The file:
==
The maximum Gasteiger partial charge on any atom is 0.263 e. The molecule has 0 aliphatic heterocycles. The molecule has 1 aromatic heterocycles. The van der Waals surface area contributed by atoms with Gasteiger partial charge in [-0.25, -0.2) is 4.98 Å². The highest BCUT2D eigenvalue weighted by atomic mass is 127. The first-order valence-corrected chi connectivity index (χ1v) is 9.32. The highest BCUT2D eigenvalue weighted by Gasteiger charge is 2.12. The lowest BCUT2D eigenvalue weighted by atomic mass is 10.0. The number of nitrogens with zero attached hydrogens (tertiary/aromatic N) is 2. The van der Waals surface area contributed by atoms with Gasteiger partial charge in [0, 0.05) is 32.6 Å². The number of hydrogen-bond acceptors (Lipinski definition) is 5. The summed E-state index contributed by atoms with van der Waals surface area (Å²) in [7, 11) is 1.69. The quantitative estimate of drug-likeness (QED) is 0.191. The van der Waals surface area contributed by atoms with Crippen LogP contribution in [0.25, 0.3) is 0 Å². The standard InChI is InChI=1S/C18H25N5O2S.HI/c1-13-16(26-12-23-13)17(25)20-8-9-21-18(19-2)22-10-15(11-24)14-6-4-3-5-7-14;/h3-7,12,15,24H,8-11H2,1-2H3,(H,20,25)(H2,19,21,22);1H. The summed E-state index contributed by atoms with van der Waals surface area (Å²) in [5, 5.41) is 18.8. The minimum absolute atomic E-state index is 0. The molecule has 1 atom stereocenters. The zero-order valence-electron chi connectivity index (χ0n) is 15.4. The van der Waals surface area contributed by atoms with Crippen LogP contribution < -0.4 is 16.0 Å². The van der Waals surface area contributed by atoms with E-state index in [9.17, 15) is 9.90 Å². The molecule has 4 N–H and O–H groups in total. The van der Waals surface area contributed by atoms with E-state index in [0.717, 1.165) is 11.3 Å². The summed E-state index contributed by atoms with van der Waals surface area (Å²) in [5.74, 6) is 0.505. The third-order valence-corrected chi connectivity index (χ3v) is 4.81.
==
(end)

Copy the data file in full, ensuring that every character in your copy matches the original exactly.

The maximum Gasteiger partial charge on any atom is 0.263 e. The molecule has 0 aliphatic heterocycles. The molecule has 1 aromatic heterocycles. The van der Waals surface area contributed by atoms with Gasteiger partial charge in [-0.25, -0.2) is 4.98 Å². The highest BCUT2D eigenvalue weighted by atomic mass is 127. The first-order valence-corrected chi connectivity index (χ1v) is 9.32. The highest BCUT2D eigenvalue weighted by Gasteiger charge is 2.12. The lowest BCUT2D eigenvalue weighted by atomic mass is 10.0. The number of nitrogens with zero attached hydrogens (tertiary/aromatic N) is 2. The van der Waals surface area contributed by atoms with Gasteiger partial charge in [0, 0.05) is 32.6 Å². The number of hydrogen-bond acceptors (Lipinski definition) is 5. The summed E-state index contributed by atoms with van der Waals surface area (Å²) in [7, 11) is 1.69. The quantitative estimate of drug-likeness (QED) is 0.191. The van der Waals surface area contributed by atoms with Crippen LogP contribution in [0.25, 0.3) is 0 Å². The standard InChI is InChI=1S/C18H25N5O2S.HI/c1-13-16(26-12-23-13)17(25)20-8-9-21-18(19-2)22-10-15(11-24)14-6-4-3-5-7-14;/h3-7,12,15,24H,8-11H2,1-2H3,(H,20,25)(H2,19,21,22);1H. The summed E-state index contributed by atoms with van der Waals surface area (Å²) in [5, 5.41) is 18.8. The minimum absolute atomic E-state index is 0. The molecule has 1 atom stereocenters. The zero-order valence-electron chi connectivity index (χ0n) is 15.4. The van der Waals surface area contributed by atoms with Crippen LogP contribution < -0.4 is 16.0 Å². The van der Waals surface area contributed by atoms with E-state index in [9.17, 15) is 9.90 Å². The molecule has 4 N–H and O–H groups in total. The van der Waals surface area contributed by atoms with E-state index in [0.717, 1.165) is 11.3 Å². The summed E-state index contributed by atoms with van der Waals surface area (Å²) in [5.74, 6) is 0.505. The third-order valence-corrected chi connectivity index (χ3v) is 4.81.